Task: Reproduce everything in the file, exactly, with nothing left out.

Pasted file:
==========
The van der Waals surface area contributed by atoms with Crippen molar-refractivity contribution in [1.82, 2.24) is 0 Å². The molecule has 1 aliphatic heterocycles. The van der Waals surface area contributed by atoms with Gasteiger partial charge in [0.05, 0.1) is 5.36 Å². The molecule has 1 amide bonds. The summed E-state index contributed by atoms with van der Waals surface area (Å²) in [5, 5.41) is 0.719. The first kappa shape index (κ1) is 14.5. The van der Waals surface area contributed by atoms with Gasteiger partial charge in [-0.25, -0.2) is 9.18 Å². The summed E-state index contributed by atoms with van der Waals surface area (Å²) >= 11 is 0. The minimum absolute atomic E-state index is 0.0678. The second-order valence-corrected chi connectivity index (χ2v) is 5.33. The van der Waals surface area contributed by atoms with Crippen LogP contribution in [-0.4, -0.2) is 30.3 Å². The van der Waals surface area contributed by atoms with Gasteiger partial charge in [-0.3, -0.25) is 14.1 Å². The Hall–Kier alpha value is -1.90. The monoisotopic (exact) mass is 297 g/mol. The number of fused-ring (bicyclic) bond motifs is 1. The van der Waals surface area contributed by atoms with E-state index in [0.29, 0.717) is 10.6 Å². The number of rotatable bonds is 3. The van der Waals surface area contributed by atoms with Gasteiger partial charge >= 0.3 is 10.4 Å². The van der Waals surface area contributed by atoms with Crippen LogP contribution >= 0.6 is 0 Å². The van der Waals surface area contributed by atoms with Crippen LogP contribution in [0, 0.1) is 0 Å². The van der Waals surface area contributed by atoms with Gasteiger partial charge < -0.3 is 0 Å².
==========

The van der Waals surface area contributed by atoms with Crippen molar-refractivity contribution in [1.82, 2.24) is 0 Å². The molecule has 1 aliphatic heterocycles. The van der Waals surface area contributed by atoms with Gasteiger partial charge in [0.05, 0.1) is 5.36 Å². The molecule has 1 amide bonds. The summed E-state index contributed by atoms with van der Waals surface area (Å²) in [5, 5.41) is 0.719. The first kappa shape index (κ1) is 14.5. The van der Waals surface area contributed by atoms with Gasteiger partial charge in [-0.25, -0.2) is 9.18 Å². The summed E-state index contributed by atoms with van der Waals surface area (Å²) >= 11 is 0. The minimum absolute atomic E-state index is 0.0678. The second-order valence-corrected chi connectivity index (χ2v) is 5.33. The van der Waals surface area contributed by atoms with Crippen LogP contribution in [-0.4, -0.2) is 30.3 Å². The van der Waals surface area contributed by atoms with Gasteiger partial charge in [-0.3, -0.25) is 14.1 Å². The Hall–Kier alpha value is -1.90. The monoisotopic (exact) mass is 297 g/mol. The number of fused-ring (bicyclic) bond motifs is 1. The van der Waals surface area contributed by atoms with E-state index in [0.29, 0.717) is 10.6 Å². The number of rotatable bonds is 3. The van der Waals surface area contributed by atoms with Gasteiger partial charge >= 0.3 is 10.4 Å². The van der Waals surface area contributed by atoms with Crippen LogP contribution >= 0.6 is 0 Å². The van der Waals surface area contributed by atoms with Crippen LogP contribution in [0, 0.1) is 0 Å². The van der Waals surface area contributed by atoms with Gasteiger partial charge < -0.3 is 0 Å².